An hour or so before twilight, Cleave pulled up across the street from the tavern he sought, a gathering place for folk of dubious reputation called the Boar’s Heart. A small crowd of street urchins with hungry eyes approached him as he lighted. “Need a guide, Mister?”, “Watch your horse, Sir?”, “Spare any coin?”, “I know where the best girls are, or boys, whatever you like, Mister.”, “Please, Sir, some food?”, “Mind your mount, Mister?”

Merit looked about at the ragged horde for a few moments, then turned back towards his horse. “Well sure you can watch my horse, if you don’t mind keeping an eye on my cat as well.” Ripper popped her head out of her travelling case on cue and yawned, her half-finger long ivory fangs gleaming in the sun. She casually dropped to the ground and gave a rolling stretch, that readily showed that she was within a stone weight of the younger urchins. “Course she doesn’t like to be startled. She also takes a very dim view of folks rummaging through my things.” Ripper flexed her claws, leaving long furrows in the dirt. “Come to think of it, she might be hungry.”

Cleave turned back to regard a street empty of urchins, save for one small lad with dark skin and wise eyes. “She is being very beautiful, Sir.” Merit studied the boy for a while. “I call her Ripper, but she has another name. Muerta Elegas Diminas.” The boys eyes widened, then grew larger still as his gaze slowly rose from the range-cat to Cleave.

“Merit-siah,” he whispered softly.

“Ver, little wanderer. You’re a long way from the Land of Soaring Stone, how do you know me?”

“In the bad winter, you brought buffalo meat to my village. I was very small, but I have heard the story many times. My village survived the winter because of you, but leaner years laid us low. My family came here.”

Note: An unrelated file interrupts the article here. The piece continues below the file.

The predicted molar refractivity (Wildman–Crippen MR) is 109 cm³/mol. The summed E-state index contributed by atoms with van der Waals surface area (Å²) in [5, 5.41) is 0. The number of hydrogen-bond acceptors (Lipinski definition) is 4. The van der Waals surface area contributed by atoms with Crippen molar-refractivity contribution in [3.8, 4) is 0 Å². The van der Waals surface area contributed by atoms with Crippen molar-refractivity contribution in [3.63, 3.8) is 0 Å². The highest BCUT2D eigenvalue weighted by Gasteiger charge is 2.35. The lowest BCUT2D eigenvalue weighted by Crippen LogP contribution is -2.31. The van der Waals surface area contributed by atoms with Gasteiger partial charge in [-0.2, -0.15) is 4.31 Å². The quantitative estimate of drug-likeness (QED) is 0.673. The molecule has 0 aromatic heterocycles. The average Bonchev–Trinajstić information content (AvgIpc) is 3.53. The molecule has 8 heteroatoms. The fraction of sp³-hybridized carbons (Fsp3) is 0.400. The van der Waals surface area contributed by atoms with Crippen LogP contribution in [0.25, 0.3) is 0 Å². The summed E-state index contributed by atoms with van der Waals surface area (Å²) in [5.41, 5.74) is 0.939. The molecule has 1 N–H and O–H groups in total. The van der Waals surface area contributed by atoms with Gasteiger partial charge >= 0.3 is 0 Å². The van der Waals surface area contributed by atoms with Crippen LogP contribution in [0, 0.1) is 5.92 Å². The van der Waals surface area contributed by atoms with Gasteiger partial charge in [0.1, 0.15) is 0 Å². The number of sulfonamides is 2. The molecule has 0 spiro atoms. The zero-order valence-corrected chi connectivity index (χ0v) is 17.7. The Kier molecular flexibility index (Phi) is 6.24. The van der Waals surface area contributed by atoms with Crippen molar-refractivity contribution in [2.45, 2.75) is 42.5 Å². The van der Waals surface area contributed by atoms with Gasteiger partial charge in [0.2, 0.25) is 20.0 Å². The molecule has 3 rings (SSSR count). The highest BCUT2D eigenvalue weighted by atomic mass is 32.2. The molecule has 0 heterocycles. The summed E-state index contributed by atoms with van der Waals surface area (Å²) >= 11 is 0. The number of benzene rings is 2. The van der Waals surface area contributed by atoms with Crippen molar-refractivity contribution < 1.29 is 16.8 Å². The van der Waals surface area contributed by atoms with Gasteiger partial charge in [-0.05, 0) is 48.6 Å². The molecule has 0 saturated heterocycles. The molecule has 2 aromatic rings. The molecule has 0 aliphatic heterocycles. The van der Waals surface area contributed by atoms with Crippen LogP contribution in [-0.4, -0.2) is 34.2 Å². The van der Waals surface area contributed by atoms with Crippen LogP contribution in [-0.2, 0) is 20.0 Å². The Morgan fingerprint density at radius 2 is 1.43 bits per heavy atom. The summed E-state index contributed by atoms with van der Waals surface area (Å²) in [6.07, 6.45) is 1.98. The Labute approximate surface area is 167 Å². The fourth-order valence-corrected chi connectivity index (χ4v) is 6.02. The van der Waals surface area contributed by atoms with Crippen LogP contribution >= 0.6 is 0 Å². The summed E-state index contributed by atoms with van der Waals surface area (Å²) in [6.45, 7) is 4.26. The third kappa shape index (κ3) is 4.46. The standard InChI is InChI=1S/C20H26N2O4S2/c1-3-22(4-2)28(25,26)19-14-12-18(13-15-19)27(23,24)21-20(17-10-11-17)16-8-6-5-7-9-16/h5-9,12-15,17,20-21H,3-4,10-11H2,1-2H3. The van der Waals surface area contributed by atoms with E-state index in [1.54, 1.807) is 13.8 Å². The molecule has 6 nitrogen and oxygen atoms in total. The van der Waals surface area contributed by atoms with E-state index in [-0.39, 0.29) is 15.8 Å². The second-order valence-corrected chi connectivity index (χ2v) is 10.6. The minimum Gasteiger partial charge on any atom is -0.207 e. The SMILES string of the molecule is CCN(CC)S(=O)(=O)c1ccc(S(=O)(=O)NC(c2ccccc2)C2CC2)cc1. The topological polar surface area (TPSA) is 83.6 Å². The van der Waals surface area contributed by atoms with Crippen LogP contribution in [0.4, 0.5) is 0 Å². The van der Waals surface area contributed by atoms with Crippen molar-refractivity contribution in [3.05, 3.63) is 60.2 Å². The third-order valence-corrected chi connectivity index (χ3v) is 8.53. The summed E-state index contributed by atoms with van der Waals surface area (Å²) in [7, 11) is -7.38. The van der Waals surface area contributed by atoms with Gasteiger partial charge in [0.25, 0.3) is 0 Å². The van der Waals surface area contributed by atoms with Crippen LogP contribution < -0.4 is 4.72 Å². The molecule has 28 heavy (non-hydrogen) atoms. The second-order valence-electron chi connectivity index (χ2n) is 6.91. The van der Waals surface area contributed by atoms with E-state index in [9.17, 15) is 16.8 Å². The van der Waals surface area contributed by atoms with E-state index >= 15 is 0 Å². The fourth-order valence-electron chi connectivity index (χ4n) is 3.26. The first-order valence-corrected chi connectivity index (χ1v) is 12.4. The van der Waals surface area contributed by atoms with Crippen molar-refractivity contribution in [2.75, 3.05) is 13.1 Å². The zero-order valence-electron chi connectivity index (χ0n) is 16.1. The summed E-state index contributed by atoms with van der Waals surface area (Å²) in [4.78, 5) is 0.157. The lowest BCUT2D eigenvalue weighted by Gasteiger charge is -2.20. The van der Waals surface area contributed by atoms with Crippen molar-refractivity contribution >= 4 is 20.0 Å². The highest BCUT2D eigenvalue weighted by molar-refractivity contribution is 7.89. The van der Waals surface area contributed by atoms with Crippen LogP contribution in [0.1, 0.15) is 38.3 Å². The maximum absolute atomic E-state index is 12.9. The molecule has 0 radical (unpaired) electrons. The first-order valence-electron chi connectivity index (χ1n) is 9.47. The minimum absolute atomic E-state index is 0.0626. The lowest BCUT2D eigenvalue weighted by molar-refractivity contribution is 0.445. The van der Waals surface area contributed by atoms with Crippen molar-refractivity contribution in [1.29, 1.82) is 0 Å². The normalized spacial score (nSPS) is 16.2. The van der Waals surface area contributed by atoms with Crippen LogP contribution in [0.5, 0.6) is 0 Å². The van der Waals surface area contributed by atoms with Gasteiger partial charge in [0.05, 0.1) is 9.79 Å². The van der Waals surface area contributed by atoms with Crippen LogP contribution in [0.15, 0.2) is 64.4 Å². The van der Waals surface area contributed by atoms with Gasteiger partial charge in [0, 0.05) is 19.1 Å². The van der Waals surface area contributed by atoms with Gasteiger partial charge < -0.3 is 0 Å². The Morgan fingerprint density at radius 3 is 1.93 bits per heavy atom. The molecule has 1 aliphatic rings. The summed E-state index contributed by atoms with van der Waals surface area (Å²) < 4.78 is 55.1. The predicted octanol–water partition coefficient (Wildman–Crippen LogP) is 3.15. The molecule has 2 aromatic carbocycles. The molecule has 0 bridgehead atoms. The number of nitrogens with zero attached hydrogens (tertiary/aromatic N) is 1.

He flipped a silver coin at the boy. “Watch the horse, the cat mostly takes care of herself.” He turned to walk into the Boar’s Heart.

“Merit-siah, that is not a good place.”

Cleave smiled and winked back. “I’m not looking for a good person.”

The Boar’s Heart smelled of whiskey and urine in equal parts. Merit walked past darkened alcoves, concealed with moldering drapes. Night had not yet fallen, but a fair number of patrons were already well into their cups. A troubadour played a desultory tune on a battered old guitar, which did little to lighten the bleak mood of the place.

Cleave walked up to the bar and settled himself into a chair that creaked somewhat alarmingly. The bartender was a small red man with a large grey nose, he regarded Merit with only cursory interest. “Yeah?”

“I’m looking for a man.”

“We don’t have any of those fellows here, but there’s a place down the way I can direct you to.”

“His name is Slim.”

A sound of scraping chairs echoed about the room behind Merit.

“Never heard of him.”

Merit smiled at the bartender, stood smoothly and whipped his repeater out of his over-shoulder harness, grabbing not the stock, but the end of its carrying strap. The repeater flipped out end over, Cleave caught the spinning barrel of the rifle and whipped it around in a circle, slamming the butt end against the skulls of the men that had been approaching him from behind. As they were slumping unconscious to the floor, Merit completed his turn by burying the revolver in his left hand halfway up a large grey nose.

All this in just a few seconds. Gasps of shock and curses of astonishment exhaled about the room. The bartender looked at Merit with a combination of stark awe and genuine terror. “Peace, Mister. I didn’t know you walked the Dust Road. Who…” He gathered what dignity he could with a firearm in his nostril. “Whom do I have the honor of addressing?”

A cool feminine voice echoed down the stairs. “Merit. Cleave Merit.” A woman clad in gorgeous silk glided down the staircase, as far out of place in the Boar’s Heart as a Long Priest would be in a brothel. “The Dragonslayer.”

Merit pulled his pistol out of the bartender’s snout and shook his head ruefully. “Candelaria Jade.”

“If you’re done playing with the boys, care to follow me?”

“Only if I can see where your hands are.”

“Wherever you want them, darlin’.”

“I’ll settle for, ‘in the open’.”

She spread her fingers and smiled, then turned and sashayed back up the stairs, not bothering to wait for Cleave. Merit holstered his weapons and regarded the astonished bartender with wry amusement.

“Can I get a whiskey? I think I’ll probably need it.”

To be Continued…

 You can read the other parts of Merit’s tale here: